Pembroke Welsh Corgi

The Pembroke Welsh Corgi is a fascinating and robust pooch. Although only 10 to 12 inches high at the shoulder, this little breed packs a punch. They were originally designed to herd cattle, sheep and other livestock. Their shortness was key as they were able to dodge kicks from livestock, in particular avoiding a kick altogether by having the hooves swing just over their heads. Their stout stature is accompanied by short yet thick legs and they are much longer than they are tall.

This dog breed was first recorded in the 11th century and was simply referred to as a Corgi. In 1926, they were accepted by the AKC (American Kennel Club), but it wasn’t until 1936 that two distinct breeds were recognized. There are two Corgi dog breeds, the Cardigan Welsh Corgi and the Pembroke Welsh Corgi. The main difference between the two is that one has the presence of and one has the lack of a tail. The Pembroke Welsh Corgi has a naturally bobbed tail. If a Pembroke is born with a short tail, it is said that the genetics of its predecessor (the Cardigan) have been exhibited. That dog then has its tail docked and is not used in the breeding process.

Another characteristic of the Pembroke is that it is not as thick boned as the Cardigan, but none the less sturdy and quick in stride. The thick legs are followed closely by a thick undercoat to protect them from the weather and has slightly longer guard hairs. Because of this thick coat of fur, they need to be brushed regularly, at least five solid minutes once a week, but more like 15 minutes. Bathing should be done only occasionally, maybe once every two or three months.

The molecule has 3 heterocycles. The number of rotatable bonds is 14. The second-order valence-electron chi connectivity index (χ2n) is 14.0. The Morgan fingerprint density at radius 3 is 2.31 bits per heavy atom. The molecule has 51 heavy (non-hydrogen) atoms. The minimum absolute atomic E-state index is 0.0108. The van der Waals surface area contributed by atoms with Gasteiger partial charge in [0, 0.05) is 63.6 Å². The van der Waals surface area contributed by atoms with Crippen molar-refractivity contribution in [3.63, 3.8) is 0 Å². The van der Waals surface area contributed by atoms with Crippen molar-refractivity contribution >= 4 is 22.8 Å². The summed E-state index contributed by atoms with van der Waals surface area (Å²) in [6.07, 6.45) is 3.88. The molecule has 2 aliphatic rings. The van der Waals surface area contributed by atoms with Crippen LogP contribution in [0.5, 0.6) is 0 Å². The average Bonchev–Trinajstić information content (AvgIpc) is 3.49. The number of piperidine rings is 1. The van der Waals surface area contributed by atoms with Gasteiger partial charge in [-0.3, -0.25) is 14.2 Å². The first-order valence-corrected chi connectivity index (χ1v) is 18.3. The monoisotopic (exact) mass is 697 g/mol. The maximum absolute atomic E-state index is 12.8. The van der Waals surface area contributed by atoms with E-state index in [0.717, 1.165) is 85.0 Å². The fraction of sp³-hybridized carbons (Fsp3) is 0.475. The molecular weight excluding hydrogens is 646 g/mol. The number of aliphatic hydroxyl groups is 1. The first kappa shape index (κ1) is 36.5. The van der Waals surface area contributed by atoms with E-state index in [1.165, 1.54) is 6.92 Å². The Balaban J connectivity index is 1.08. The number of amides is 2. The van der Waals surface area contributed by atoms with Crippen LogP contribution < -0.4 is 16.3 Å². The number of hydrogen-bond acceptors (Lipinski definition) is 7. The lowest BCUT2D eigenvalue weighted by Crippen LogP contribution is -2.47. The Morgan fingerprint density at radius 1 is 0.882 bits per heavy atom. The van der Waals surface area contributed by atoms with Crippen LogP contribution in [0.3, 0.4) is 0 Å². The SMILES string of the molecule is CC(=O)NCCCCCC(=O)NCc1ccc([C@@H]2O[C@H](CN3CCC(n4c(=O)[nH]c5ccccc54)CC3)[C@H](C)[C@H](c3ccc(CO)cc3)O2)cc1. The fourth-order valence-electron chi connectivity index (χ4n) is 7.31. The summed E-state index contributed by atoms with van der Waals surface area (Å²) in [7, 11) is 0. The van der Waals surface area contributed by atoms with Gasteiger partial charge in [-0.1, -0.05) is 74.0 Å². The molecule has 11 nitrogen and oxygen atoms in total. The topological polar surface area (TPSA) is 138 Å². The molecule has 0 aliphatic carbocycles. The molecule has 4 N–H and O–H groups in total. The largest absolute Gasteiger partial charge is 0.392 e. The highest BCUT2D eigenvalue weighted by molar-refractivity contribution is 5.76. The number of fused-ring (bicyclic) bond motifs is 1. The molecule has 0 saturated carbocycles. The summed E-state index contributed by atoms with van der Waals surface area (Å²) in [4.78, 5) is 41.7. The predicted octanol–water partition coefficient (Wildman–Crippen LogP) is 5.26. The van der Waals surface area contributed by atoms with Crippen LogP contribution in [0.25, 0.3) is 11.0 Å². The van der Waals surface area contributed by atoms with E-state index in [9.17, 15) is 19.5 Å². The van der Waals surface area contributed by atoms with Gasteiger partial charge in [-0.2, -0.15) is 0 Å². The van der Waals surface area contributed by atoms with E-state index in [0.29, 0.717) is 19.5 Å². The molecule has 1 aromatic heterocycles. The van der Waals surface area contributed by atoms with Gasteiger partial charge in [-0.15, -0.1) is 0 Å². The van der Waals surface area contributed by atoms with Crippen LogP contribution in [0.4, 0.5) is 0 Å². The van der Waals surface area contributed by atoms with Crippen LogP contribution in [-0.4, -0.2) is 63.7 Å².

Another obvious characteristic of the Pembroke Welsh Corgi (and the Cardigan) is its large ears. They stand up and are designed to catch the sound of their owner as they whistled commands to them in the field. Their eyes are slightly oval in shape and these dog breeds have keen eyesight.

It is because of their long backs that the Pembroke and Cardigan are prone to intervertebral disc disease. Another concern may be hip dysplasia as this dog is very active and loves to run, their hips are more prone to damage. Hip dysplasia is also due to its overall bone structure as well. However, good breeding helps to reduce these medical possibilities. Their health is good overall and these dog breeds live for 11 to 13 years of age.

As far as their temperament goes, the Pembroke is active, loving, devoted to its family and a wonderful companion. They can live outside, but crave the company of their family and are better suited to be indoors. Their size makes them compatible with apartment living. They do require daily exercise and mental stimulation, however. A nice long leash walk and some play time with a few toys can meet this requirement and also create a long lasting bond.

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